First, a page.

- Terrestrial Biomes
- Range length
- 5 to 35 mm
- 0.20 to 1.38 in
- Development - Life Cycle
Adult females of this species copulate several times and can retain sperm for long periods of time. They may lay 100-600 eggs during their three to twelve month lifespan. Adult male reproductive capacity is temperature sensative, and at low temperatures male accessory gland secretion is reduced, and eggs tend to remain unfertilized.
Mating involves a complex, courtship behavior. Males may be vigilant or indifferent to the female while females may advance males or be non-receptive. A courting session may last ten minutes, but in one study only one out of ten mate encounters were completed. Overall nine steps have been observed in (Askew, 1971; Flores and Lazzari, 1996; Lazzari and Nunez, 1989; Roberts and Janovy, Jr., 2000; Schofield, 1994)mating behavior. Males and females separate after copulation.
- Mating System
- polygynandrous (promiscuous)
Eggs are laid in small clumps in arboreal environments or they lay loosely in more subterranean environments. Egg-laying follows a circadian periodicity which commences ten to twenty days after copulation. They hatch after ten to forty days depending on temperature. Warmer temperatures promote faster hatching. Although bloodmeals are important for egg production, the female adults can lay eggs without feeding, as long as the nymphs have consumed sufficient bloodmeals. Adults are free living and sexually reproducing.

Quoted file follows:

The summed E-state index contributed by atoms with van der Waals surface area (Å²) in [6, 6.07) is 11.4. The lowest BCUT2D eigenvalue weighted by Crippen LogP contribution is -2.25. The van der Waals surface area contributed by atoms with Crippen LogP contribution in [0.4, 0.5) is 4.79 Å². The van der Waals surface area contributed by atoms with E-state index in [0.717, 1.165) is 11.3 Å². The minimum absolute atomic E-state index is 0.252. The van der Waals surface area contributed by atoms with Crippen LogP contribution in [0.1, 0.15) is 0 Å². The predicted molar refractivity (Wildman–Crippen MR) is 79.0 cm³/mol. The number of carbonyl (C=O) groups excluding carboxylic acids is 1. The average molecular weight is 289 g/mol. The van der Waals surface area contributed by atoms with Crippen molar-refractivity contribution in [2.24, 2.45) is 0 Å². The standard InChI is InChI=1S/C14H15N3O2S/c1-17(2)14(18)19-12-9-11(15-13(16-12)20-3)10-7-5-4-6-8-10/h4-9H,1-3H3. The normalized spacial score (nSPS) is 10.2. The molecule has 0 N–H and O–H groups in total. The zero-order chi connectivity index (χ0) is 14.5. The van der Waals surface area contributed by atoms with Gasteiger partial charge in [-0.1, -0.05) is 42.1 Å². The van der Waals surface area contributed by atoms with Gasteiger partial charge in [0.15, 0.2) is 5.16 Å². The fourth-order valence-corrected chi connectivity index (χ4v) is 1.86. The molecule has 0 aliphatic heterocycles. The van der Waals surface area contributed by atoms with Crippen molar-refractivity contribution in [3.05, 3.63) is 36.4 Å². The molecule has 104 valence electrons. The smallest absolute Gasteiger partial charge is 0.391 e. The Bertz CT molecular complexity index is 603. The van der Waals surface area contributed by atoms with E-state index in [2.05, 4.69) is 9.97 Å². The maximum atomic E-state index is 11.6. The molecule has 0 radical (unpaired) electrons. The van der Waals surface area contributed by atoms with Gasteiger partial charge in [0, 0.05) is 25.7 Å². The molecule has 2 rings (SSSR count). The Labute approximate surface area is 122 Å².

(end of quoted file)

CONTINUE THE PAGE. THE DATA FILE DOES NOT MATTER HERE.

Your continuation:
- Key Reproductive Features
- seasonal breeding
- Range eggs per season
- 100 to 600
- Typical lifespan
- 3 to 12 months
- Typical lifespan
Peak adult emergence is in the summer between December and January. When defending itself against predators, kissing bugs may rub the rigid tip of the rostrum against a series of ridges on the ventral surface of the thorax resulting in a squeaking sound. (Askew, 1971; Flores and Lazzari, 1996; Lazzari and Nunez, 1989; Roberts and Janovy, Jr., 2000; Schofield, 1994)
Communication and Perception
There are a number of temperature receptors on the antennae that detect thermal heat radiating from a host. Thermal cues may also indicate places for laying eggs. When feeling threatened, kissing bugs may rub the rigid tip of the rostrum against a series of ridges on the ventral surface of the thorax resulting in a squeaking sound. This is called stridulation. (Askew, 1971; Flores and Lazzari, 1996; Lazzari and Nunez, 1989; Roberts and Janovy, Jr., 2000; Schofield, 1994)
- Animal Foods
Economic Importance for Humans: Positive
There is no known positive economic importance of.
Economic Importance for Humans: Negative